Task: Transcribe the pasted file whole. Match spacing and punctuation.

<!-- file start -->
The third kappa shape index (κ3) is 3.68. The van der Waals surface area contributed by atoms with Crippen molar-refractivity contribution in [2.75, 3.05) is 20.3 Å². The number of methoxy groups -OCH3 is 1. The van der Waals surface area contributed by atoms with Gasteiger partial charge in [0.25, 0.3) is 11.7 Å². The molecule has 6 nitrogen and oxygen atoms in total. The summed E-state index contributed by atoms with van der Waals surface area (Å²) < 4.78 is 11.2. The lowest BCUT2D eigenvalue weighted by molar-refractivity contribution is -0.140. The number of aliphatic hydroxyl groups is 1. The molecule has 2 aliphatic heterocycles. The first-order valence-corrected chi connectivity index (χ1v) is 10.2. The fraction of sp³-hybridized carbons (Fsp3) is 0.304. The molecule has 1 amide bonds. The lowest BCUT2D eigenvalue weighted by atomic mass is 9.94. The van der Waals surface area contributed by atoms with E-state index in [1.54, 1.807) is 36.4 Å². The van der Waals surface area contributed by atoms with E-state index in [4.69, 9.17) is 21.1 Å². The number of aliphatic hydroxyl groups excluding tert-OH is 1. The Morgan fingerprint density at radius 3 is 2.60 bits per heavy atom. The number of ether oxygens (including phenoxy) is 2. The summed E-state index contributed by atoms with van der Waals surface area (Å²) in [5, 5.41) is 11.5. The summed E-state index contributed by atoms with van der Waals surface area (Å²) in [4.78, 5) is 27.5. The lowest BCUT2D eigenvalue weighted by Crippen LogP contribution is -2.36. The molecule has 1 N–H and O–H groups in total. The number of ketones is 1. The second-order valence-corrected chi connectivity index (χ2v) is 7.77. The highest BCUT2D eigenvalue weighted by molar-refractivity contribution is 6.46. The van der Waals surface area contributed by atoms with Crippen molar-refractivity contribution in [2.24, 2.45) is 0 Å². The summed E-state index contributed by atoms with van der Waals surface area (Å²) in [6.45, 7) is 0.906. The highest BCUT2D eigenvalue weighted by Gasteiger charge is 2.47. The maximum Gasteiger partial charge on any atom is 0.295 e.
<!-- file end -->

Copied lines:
The third kappa shape index (κ3) is 3.68. The van der Waals surface area contributed by atoms with Crippen molar-refractivity contribution in [2.75, 3.05) is 20.3 Å². The number of methoxy groups -OCH3 is 1. The van der Waals surface area contributed by atoms with Gasteiger partial charge in [0.25, 0.3) is 11.7 Å². The molecule has 6 nitrogen and oxygen atoms in total. The summed E-state index contributed by atoms with van der Waals surface area (Å²) < 4.78 is 11.2. The lowest BCUT2D eigenvalue weighted by molar-refractivity contribution is -0.140. The number of aliphatic hydroxyl groups is 1. The molecule has 2 aliphatic heterocycles. The first-order valence-corrected chi connectivity index (χ1v) is 10.2. The fraction of sp³-hybridized carbons (Fsp3) is 0.304. The molecule has 1 amide bonds. The lowest BCUT2D eigenvalue weighted by atomic mass is 9.94. The van der Waals surface area contributed by atoms with E-state index in [1.54, 1.807) is 36.4 Å². The van der Waals surface area contributed by atoms with E-state index in [4.69, 9.17) is 21.1 Å². The number of aliphatic hydroxyl groups excluding tert-OH is 1. The Morgan fingerprint density at radius 3 is 2.60 bits per heavy atom. The number of ether oxygens (including phenoxy) is 2. The summed E-state index contributed by atoms with van der Waals surface area (Å²) in [5, 5.41) is 11.5. The summed E-state index contributed by atoms with van der Waals surface area (Å²) in [4.78, 5) is 27.5. The lowest BCUT2D eigenvalue weighted by Crippen LogP contribution is -2.36. The molecule has 1 N–H and O–H groups in total. The number of ketones is 1. The second-order valence-corrected chi connectivity index (χ2v) is 7.77. The highest BCUT2D eigenvalue weighted by molar-refractivity contribution is 6.46. The van der Waals surface area contributed by atoms with Crippen molar-refractivity contribution in [2.24, 2.45) is 0 Å². The summed E-state index contributed by atoms with van der Waals surface area (Å²) in [6.45, 7) is 0.906. The highest BCUT2D eigenvalue weighted by Gasteiger charge is 2.47. The maximum Gasteiger partial charge on any atom is 0.295 e.